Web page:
Recent visits to camps have raised concerns regarding child safety while using playgrounds and playground related equipment. Spring brings the start of day camps and warmer weather, both of which increase the usage of playgrounds. Procedures should be reviewed regarding the safe use of the equipment and safe monitoring of the children. More detailed information regarding playground safety can be found in the Risk Management Topic Playground Safety Guidelines located on our web site.
- Children should only be permitted to use age appropriate playground equipment. Using separate playground areas for the various ages of children helps the staff ensure that the children are not using equipment that is beyond their developmental skill levels. (Pre-school age children were noted using inadequately guarded elevated platforms, sliding poles, zip lines, etc. Allowing young children to use equipment that is not age-appropriate creates significant liability for both the supervisor and the J.)
- The complete fall area of all play equipment should be provided with a significant resilient surface comprised of energy absorbing mats or a contained bed of loose material that provides energy absorption. ADA access requirements can be met less expensively with engineered wood fiber than energy absorbing mats. Information is available from Zeager Bros. (Woodcarpet™), 800-296-9227, www.woodcarpet.com, among others. (Unprotected paved surfaces, inadequate depths of loose material, compacted wood shavings that provide minimal resiliency, inappropriate “cushioning” materials, e.g., sand, which when dry attracts cats and when wet is as hard as concrete, and exposed anchoring mechanisms were found on the playgrounds observed.)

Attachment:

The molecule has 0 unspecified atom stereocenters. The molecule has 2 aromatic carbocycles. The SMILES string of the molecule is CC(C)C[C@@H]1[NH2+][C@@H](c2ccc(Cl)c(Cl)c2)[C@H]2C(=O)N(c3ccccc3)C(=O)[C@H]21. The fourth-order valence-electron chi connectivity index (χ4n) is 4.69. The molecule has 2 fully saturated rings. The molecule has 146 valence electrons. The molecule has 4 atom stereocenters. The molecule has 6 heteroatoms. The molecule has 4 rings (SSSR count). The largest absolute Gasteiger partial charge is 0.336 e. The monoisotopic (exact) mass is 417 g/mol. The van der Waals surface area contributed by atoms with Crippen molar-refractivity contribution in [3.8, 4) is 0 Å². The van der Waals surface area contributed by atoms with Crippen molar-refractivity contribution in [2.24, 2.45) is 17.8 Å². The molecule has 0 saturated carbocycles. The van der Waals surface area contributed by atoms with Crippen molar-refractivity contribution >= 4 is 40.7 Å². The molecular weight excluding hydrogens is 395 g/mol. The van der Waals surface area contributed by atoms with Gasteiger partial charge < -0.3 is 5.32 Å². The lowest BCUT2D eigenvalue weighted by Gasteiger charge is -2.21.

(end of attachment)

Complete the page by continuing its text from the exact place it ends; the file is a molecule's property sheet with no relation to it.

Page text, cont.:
- Before the high use season begins, a complete inspection of the playground equipment and the surrounding area should be made. A checklist can help ensure that all pertinent aspects have been evaluated. Areas of concern include any moving parts, including ropes, chains, connectors, pivot points, and flexible walkways, railings, steps, platform surfaces, ground surfaces and trip hazards, anchoring blocks, resilient material, fences and gates. Be alert for small openings which can become traps for children’s fingers or nests for stinging insects. (Worn “S” hooks and “U” bolt connections that hold the swing chain to main equipment, irregular play surfaces, wasp nests, splinter hazards from handrails and decks, snag hazards from connecting screws and nails, and missing or insufficient railings were observed at various playgrounds.)
- Especially in the spring, make certain that the play equipment is dry before allowing the children to play on it. Wet surfaces significantly increase the chance for slips and falls. (Fortunately, only once did we see children playing on equipment that had not been adequately dried before use.)
Please call us at 800-463-8546 to discuss this or any other risk management safety tip, or visit our web site at www.redwoodsgroup.com to learn more about camp risk management issues.